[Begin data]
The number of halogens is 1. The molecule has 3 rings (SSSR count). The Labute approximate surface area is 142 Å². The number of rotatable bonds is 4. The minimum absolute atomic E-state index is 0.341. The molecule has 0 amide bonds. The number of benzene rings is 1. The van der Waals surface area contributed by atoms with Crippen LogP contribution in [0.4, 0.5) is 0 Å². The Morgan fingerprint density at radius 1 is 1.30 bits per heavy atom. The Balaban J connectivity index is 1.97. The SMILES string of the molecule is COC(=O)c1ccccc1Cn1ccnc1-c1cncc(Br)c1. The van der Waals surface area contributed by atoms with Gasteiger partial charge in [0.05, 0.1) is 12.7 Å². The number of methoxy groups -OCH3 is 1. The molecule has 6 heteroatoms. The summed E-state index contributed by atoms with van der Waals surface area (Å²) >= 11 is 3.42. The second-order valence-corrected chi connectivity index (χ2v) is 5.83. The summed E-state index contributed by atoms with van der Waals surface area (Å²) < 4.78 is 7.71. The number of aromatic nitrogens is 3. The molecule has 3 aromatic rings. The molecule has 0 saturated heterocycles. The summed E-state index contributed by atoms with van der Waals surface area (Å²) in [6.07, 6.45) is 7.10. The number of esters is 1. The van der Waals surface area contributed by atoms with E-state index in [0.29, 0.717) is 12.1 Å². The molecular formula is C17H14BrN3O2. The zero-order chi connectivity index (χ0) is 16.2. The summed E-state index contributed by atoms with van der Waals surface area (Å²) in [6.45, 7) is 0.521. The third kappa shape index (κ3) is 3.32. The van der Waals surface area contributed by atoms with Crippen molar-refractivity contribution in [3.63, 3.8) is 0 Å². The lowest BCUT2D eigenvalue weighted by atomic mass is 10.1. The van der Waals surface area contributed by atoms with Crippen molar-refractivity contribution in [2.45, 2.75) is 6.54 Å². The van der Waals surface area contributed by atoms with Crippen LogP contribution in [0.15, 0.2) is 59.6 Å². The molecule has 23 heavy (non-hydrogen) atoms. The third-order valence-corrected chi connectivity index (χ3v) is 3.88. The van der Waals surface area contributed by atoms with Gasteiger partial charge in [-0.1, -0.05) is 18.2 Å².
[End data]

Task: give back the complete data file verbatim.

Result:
The number of halogens is 1. The molecule has 3 rings (SSSR count). The Labute approximate surface area is 142 Å². The number of rotatable bonds is 4. The minimum absolute atomic E-state index is 0.341. The molecule has 0 amide bonds. The number of benzene rings is 1. The van der Waals surface area contributed by atoms with Crippen LogP contribution in [0.4, 0.5) is 0 Å². The Morgan fingerprint density at radius 1 is 1.30 bits per heavy atom. The Balaban J connectivity index is 1.97. The SMILES string of the molecule is COC(=O)c1ccccc1Cn1ccnc1-c1cncc(Br)c1. The van der Waals surface area contributed by atoms with Gasteiger partial charge in [0.05, 0.1) is 12.7 Å². The number of methoxy groups -OCH3 is 1. The molecule has 6 heteroatoms. The summed E-state index contributed by atoms with van der Waals surface area (Å²) >= 11 is 3.42. The second-order valence-corrected chi connectivity index (χ2v) is 5.83. The summed E-state index contributed by atoms with van der Waals surface area (Å²) < 4.78 is 7.71. The number of aromatic nitrogens is 3. The molecule has 3 aromatic rings. The molecule has 0 saturated heterocycles. The summed E-state index contributed by atoms with van der Waals surface area (Å²) in [6.07, 6.45) is 7.10. The number of esters is 1. The van der Waals surface area contributed by atoms with E-state index in [0.29, 0.717) is 12.1 Å². The molecular formula is C17H14BrN3O2. The zero-order chi connectivity index (χ0) is 16.2. The summed E-state index contributed by atoms with van der Waals surface area (Å²) in [6.45, 7) is 0.521. The third kappa shape index (κ3) is 3.32. The van der Waals surface area contributed by atoms with Crippen molar-refractivity contribution in [3.63, 3.8) is 0 Å². The lowest BCUT2D eigenvalue weighted by atomic mass is 10.1. The van der Waals surface area contributed by atoms with Crippen molar-refractivity contribution in [2.45, 2.75) is 6.54 Å². The van der Waals surface area contributed by atoms with Crippen LogP contribution in [0.15, 0.2) is 59.6 Å². The molecule has 23 heavy (non-hydrogen) atoms. The third-order valence-corrected chi connectivity index (χ3v) is 3.88. The van der Waals surface area contributed by atoms with Gasteiger partial charge in [-0.1, -0.05) is 18.2 Å².